The Square by Giacometti

Spin painting by Hirst

Bark painting by Bulunbulun

Jimson Weed by O'Keeffe

Lavender Mist by Pollock

Glittering tiles by unknown artists

The "Fighting Temeraire" by Turner

Mud Hand Circles by Long


The Childrens' Book of Art goes into a little more depth on art. This book is Internet-Linked, which means that it directs you to websites where you can get more information on the topic. There is a small amount of nudity in this book (they are published by a British company where the social norms regarding art may be different.) There is an image of God bringing Adam to life from the Sistine Chapel. Also, Boticelli's The Birth of Venus is also has nudity. Here is a list of the table of contents (with my commentary):

About Art (why make art, what is art)

Making Pictures (Overview of techniques, the oil revolution, mixing oils)

Renaissance starts (Leonardo, Michelangelo)\

The Birth of Venus (about the painting, body distortion, about Botticelli)

Hunters in the Snow(Bruegel, use of warm and cool)

Everyday scenes (Rembrandt, Vermeer)

Fruit and Flowers (van Os, painting luxury items)

Perfect Portraits (Goya, flattery, sarcasm)

Wanderer Above the Sea of Fog (Friedrich - scenery)

Ophelia (John Millais - true to life)

Moody landscapes (Whistler, Turner)

Ballet dancers (various by Degas)

The Water Lily Pond (Monet, impressionism)

Sunflowers (van Gogh, Gaugin)

The Circus (Seurat, Pointillism, color wheel)

Tiger in a Tropical Storm (Roussea, imaginary travels)

The Scream (Munch)

The Kiss (Klimt, Art Nouveau)

The Large Blue Horses (Marc, color)

Improvisation No. 26 (Rowing) - Klandinsky, abstract, Improvisation)

Three Musicians (Picasso - cubism)

The House by the Railroad (Hopper, inspiring Psycho)

Abstraction White Rose (O'Keeffe, almost abstract)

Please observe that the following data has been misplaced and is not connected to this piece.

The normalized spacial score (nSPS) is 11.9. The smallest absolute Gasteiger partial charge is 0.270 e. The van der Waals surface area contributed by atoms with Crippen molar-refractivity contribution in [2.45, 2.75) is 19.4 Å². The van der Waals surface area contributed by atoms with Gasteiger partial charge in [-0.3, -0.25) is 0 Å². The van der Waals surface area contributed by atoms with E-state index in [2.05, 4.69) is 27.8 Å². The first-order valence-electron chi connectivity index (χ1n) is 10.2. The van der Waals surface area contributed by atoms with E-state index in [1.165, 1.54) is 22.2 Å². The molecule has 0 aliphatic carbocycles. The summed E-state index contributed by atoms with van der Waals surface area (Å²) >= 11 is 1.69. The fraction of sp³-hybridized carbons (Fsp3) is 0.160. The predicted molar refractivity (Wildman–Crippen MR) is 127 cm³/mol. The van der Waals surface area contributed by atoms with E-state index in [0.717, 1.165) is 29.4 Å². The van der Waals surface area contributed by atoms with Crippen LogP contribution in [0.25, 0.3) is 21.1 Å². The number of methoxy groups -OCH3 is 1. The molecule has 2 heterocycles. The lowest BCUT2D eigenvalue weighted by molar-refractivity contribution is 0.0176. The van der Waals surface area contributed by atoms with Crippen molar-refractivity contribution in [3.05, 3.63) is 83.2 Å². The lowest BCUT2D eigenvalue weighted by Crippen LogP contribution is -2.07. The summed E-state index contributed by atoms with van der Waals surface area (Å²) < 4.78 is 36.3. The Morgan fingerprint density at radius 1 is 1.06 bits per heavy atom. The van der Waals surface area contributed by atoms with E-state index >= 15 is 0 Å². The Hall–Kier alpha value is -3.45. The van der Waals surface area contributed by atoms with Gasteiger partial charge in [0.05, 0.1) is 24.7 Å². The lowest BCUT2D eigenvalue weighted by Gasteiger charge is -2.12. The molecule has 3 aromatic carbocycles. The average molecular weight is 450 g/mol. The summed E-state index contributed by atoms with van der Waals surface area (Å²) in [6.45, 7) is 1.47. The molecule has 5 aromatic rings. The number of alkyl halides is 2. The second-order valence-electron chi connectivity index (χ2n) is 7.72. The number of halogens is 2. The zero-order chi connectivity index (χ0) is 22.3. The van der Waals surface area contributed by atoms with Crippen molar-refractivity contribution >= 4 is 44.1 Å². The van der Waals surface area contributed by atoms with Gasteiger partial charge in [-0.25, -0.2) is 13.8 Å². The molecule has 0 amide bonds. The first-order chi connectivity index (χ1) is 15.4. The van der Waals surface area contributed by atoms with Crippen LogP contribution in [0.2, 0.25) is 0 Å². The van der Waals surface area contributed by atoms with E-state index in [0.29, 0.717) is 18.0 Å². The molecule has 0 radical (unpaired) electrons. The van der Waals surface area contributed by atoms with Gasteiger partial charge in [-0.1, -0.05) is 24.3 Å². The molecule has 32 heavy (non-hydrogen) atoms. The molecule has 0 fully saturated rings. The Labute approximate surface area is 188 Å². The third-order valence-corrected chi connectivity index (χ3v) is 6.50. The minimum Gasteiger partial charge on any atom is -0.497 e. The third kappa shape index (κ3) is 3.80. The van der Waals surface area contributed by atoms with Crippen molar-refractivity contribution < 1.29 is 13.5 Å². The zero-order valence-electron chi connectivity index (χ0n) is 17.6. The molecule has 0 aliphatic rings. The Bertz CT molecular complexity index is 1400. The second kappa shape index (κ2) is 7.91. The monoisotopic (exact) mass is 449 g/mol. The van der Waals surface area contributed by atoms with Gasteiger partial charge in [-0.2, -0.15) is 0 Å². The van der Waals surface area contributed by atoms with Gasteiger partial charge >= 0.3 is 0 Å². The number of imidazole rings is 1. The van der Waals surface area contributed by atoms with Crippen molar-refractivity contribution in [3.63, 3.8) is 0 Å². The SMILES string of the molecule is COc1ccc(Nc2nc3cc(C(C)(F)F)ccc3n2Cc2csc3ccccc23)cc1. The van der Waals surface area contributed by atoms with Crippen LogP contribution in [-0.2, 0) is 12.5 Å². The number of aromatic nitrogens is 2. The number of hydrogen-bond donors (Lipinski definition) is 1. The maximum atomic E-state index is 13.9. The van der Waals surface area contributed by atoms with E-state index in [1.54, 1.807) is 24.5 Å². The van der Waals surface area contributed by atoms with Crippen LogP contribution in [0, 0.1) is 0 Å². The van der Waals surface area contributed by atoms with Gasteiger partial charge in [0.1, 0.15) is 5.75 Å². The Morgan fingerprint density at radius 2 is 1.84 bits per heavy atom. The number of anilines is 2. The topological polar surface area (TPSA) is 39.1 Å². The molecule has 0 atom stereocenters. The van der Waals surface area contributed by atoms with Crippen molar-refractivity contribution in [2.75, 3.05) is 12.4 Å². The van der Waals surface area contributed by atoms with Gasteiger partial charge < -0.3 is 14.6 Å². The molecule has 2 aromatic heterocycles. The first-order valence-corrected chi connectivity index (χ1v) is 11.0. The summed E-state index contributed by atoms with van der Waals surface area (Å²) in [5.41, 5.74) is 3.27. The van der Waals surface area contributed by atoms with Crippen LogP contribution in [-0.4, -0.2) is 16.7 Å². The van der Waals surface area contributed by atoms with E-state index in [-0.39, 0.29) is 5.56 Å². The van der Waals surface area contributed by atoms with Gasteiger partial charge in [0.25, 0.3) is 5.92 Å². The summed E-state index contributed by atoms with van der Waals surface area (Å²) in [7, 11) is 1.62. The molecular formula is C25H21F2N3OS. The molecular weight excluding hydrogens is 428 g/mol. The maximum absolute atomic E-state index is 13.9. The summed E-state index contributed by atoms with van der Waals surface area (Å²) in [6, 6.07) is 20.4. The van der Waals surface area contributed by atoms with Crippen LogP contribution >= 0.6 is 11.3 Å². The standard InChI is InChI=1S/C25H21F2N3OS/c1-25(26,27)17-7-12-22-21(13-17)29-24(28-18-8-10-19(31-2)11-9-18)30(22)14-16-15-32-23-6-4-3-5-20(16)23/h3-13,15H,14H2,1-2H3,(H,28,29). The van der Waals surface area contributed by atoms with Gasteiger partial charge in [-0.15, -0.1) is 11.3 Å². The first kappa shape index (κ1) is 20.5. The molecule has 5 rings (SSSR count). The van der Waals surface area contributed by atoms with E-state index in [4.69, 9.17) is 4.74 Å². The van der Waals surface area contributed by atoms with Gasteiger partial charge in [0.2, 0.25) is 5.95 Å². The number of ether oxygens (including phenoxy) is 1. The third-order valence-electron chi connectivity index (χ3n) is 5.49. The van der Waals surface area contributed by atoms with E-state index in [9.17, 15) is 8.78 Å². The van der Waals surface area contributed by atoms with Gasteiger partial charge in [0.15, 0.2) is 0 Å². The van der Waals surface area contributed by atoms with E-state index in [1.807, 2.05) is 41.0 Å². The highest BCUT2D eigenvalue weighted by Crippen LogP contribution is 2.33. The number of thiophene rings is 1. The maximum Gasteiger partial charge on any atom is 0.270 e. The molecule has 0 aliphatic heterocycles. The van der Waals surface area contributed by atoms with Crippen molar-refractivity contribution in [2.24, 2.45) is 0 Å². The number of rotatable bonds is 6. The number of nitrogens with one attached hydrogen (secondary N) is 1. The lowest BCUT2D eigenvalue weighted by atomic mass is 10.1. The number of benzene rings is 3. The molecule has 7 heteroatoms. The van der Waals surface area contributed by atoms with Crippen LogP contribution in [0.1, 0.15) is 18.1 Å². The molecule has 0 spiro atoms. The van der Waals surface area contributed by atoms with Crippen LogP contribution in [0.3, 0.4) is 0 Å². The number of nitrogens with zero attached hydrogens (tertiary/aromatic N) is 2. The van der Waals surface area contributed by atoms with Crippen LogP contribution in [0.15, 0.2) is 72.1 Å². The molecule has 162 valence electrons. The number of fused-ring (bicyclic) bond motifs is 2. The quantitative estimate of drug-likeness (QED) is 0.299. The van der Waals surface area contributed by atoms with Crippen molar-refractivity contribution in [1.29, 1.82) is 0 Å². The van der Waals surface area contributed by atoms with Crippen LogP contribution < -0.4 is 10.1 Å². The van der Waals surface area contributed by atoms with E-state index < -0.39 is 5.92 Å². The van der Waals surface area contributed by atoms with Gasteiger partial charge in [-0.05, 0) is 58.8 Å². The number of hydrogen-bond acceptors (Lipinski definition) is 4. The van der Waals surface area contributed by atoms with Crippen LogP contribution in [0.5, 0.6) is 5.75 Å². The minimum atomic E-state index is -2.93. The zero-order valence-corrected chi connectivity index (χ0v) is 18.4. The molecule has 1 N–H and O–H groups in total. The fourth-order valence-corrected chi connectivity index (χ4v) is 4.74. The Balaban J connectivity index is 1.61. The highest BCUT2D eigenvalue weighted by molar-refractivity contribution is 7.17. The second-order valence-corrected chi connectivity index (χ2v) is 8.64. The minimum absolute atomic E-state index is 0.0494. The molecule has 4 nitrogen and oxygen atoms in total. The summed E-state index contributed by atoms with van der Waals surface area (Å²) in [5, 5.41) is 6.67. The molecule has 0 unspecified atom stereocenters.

Splatter paintings (Pollock - action painting)

The Snail (Matisse - collage)

Surreal Scenes (Magritte)

Campbell's Soup Can (Tomato) (Pop art)

Pearblossom Highway (Hockney - multiple views photography)


Using the Internet



I have to run, but here is a brief synopsis of the Introduction to Art - This is a much more detailed look at art (144 pages.) It is also internet-linked. It is broken up into several sections:


Ancient and Medieval art

The Renaissance

Barorque and Rococo


the modern world

Behind the scenes


I have included links to my website if you want to see the books. The only book that is shown with the "peek inside" feature is the Introduction to Art. Feel free to PM me if you have more questions.


Off to my shower and to physical therapy.

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Thanks, everyone, for your great responses! And, WOW!!, Miss Ethel, that was a huge help! Does the Childrens Book of Art give project ideas to go with the artwork?


Its so hard...there are just so many choices!





The Children's Book of Art does not have projects in the book, nor does the Introduction to Art. However, the internet-links have some fun and interesting activities related to what has been presented in the book. They are not "creating art" type of activities, but some give more information, others play games with the paintings.


There is a newer book that came out last spring called the First Book of Art. It has project ideas as well.